Acute Anterior Uveitis

A Patient Education Monograph prepared for the American Uveitis Society by James T. Rosenbaum, MD Oregon Health Sciences University Portland, OR, USA January 2003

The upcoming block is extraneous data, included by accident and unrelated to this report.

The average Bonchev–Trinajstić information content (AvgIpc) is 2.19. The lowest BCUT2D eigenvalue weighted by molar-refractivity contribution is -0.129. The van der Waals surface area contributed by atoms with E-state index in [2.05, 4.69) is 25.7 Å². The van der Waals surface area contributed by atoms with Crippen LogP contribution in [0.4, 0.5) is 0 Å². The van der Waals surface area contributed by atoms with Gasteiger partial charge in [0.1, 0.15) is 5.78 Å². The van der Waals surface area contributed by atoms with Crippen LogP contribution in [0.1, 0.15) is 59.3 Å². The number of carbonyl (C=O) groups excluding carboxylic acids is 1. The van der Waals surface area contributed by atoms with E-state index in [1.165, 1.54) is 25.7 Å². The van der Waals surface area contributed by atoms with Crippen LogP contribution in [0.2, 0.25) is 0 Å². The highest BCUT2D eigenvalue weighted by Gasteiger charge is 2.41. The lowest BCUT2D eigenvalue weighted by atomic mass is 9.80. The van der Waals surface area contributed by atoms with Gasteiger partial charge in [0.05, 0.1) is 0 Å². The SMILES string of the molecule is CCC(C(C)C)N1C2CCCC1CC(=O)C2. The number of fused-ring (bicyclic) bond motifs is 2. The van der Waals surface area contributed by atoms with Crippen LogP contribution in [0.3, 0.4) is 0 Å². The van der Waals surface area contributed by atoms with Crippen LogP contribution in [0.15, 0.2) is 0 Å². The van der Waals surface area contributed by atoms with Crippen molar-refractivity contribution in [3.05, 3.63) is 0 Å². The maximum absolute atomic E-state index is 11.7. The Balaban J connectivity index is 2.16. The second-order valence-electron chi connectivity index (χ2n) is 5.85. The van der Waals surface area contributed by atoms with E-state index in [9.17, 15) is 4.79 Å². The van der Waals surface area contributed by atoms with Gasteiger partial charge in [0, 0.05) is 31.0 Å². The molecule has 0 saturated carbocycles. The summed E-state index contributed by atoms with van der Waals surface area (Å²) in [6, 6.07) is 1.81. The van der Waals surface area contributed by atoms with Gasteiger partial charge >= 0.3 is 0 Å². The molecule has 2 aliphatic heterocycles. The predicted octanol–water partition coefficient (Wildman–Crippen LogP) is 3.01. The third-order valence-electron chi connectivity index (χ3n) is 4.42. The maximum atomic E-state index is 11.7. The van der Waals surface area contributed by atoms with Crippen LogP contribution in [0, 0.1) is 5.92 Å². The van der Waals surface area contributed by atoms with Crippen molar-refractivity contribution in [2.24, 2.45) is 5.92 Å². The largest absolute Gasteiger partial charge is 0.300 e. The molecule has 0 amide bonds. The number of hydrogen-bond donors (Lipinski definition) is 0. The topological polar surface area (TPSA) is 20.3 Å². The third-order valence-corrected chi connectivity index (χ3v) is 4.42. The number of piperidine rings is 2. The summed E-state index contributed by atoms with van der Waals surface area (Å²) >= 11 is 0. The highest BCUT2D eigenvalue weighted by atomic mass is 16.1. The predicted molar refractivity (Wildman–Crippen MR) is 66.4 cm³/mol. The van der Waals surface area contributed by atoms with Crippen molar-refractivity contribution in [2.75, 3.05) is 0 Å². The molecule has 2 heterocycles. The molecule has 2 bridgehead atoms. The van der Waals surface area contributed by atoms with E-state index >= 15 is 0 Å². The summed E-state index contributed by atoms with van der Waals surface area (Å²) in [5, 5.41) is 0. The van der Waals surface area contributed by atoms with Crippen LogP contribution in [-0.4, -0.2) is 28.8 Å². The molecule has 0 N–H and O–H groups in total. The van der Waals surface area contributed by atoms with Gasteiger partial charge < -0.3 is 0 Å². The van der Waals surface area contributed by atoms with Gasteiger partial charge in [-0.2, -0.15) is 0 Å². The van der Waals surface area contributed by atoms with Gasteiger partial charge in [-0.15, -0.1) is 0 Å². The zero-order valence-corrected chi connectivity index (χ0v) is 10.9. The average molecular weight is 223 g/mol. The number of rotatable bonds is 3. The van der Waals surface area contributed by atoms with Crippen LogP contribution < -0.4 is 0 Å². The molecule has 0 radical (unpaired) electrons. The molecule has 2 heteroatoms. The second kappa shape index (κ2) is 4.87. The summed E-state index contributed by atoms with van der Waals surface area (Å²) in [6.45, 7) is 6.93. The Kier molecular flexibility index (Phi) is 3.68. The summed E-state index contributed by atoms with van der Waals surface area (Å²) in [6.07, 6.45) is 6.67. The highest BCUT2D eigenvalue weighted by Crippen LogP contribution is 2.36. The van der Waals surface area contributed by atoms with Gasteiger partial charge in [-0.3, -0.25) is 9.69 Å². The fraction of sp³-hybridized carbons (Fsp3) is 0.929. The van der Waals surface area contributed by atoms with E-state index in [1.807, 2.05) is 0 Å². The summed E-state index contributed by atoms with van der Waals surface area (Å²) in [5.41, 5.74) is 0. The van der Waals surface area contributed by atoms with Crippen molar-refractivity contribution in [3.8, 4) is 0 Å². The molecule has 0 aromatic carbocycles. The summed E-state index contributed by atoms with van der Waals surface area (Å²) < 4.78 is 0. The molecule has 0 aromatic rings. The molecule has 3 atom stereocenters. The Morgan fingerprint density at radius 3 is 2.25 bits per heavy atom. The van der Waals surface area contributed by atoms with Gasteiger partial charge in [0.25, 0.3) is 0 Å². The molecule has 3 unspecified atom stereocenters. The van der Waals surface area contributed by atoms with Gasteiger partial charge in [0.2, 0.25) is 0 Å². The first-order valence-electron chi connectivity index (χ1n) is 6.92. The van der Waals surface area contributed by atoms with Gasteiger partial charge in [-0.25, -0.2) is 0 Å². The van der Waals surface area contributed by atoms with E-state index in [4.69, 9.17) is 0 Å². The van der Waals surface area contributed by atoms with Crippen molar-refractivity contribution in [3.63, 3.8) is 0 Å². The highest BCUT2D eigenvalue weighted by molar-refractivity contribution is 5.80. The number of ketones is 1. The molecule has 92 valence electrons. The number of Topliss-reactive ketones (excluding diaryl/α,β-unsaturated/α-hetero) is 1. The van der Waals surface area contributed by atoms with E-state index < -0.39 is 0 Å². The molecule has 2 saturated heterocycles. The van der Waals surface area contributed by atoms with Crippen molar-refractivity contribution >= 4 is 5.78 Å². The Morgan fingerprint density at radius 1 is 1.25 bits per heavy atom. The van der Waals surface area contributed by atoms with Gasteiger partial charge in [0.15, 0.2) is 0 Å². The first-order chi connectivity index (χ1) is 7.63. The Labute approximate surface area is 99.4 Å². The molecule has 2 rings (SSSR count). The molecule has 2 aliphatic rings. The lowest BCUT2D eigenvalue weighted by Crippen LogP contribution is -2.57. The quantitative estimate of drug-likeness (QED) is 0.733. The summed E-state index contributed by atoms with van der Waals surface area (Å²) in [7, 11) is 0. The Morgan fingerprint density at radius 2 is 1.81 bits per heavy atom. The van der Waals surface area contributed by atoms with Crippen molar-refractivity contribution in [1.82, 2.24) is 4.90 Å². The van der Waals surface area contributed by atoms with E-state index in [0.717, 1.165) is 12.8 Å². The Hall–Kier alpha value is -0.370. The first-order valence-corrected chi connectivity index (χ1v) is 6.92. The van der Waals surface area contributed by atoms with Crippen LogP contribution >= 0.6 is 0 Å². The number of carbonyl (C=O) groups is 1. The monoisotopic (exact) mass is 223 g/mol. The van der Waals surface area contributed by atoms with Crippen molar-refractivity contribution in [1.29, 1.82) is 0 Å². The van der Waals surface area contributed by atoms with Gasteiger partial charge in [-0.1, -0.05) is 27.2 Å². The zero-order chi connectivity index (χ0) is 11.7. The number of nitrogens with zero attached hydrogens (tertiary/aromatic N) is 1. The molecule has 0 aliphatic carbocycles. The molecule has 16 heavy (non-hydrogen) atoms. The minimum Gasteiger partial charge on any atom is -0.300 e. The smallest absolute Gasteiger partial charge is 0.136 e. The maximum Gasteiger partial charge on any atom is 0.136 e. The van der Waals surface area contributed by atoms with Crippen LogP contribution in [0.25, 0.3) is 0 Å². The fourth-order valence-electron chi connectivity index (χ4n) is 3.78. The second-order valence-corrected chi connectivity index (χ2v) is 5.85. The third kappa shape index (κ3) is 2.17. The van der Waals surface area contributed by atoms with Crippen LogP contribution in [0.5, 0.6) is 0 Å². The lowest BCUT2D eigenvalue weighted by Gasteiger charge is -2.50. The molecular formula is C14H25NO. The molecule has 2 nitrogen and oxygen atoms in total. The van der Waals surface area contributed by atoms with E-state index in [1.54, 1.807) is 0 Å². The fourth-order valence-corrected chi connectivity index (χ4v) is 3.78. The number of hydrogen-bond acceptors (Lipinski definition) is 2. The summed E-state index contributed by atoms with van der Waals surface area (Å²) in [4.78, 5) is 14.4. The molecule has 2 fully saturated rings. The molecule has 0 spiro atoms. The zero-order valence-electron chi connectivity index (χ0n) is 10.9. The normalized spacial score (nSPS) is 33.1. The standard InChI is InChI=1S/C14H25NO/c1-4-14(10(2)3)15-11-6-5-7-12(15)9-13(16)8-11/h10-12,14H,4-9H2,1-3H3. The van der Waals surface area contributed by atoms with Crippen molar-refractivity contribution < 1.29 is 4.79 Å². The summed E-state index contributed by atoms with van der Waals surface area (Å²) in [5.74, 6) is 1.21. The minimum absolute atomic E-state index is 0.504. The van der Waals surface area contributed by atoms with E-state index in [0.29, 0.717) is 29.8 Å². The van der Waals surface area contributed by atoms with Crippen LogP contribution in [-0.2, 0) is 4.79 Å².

NOTE: The opinions expressed in this monograph are those of the author(s) and not necessarily those of the membership of the American Uveitis Society, its leadership, or the Editorial Board of All medical decisions should be made in consultation with one’s personal physician. Introduction Uveitis is not a single disease. Similar to arthritis (joint inflammation), uveitis can be a part of many different disease processes. Different types of uveitis often follow characteristic patterns that are distinguished by factors such as what part of the eye is affected? Is the inflammation in both eyes or just one eye? Did the inflammation start suddenly or gradually? Did the inflammation remit completely or has it assumed a chronic course? Of these many subsets, the most common presentation for uveitis is undoubtedly acute anterior uveitis or AAU. Anterior means that the front portion of the uvea is primarily affected by the inflammation. The anterior part of the uvea is the iris that surrounds the pupil and the adjacent ciliary body that synthesizes aqueous humor, the fluid that fills the front of the eye. Some ophthalmologists use the term acute to mean that the disease begins suddenly such that a patient notices symptoms within hours to days. The term acute can also mean the opposite of chronic (lasting a long time). Most patients with an acute uveitis have an inflammation that will clear completely within days to weeks to a few months after the onset, but this is not always the case. Course of Disease The symptoms of AAU are generally eye redness, pain, and sensitivity to light (photophobia). Sometimes the vision is reduced, but this varies. Tearing, lid puffiness, and some drooping of the eyelid may also be present. Inflammation or infection in other parts of the eye may produce similar symptoms. For example, an ophthalmologist must distinguish AAU from diseases of other eye structures such as conjunctivitis (pink eye), keratitis (inflammation of the cornea), or scleritis (inflammation of the white part of the eye). The special microscope called the slit lamp is the most important tool that is used in distinguishing these entities. In AAU, white blood cells accumulate in the fluid filled space in the front of the eye. They are readily detectable by the slit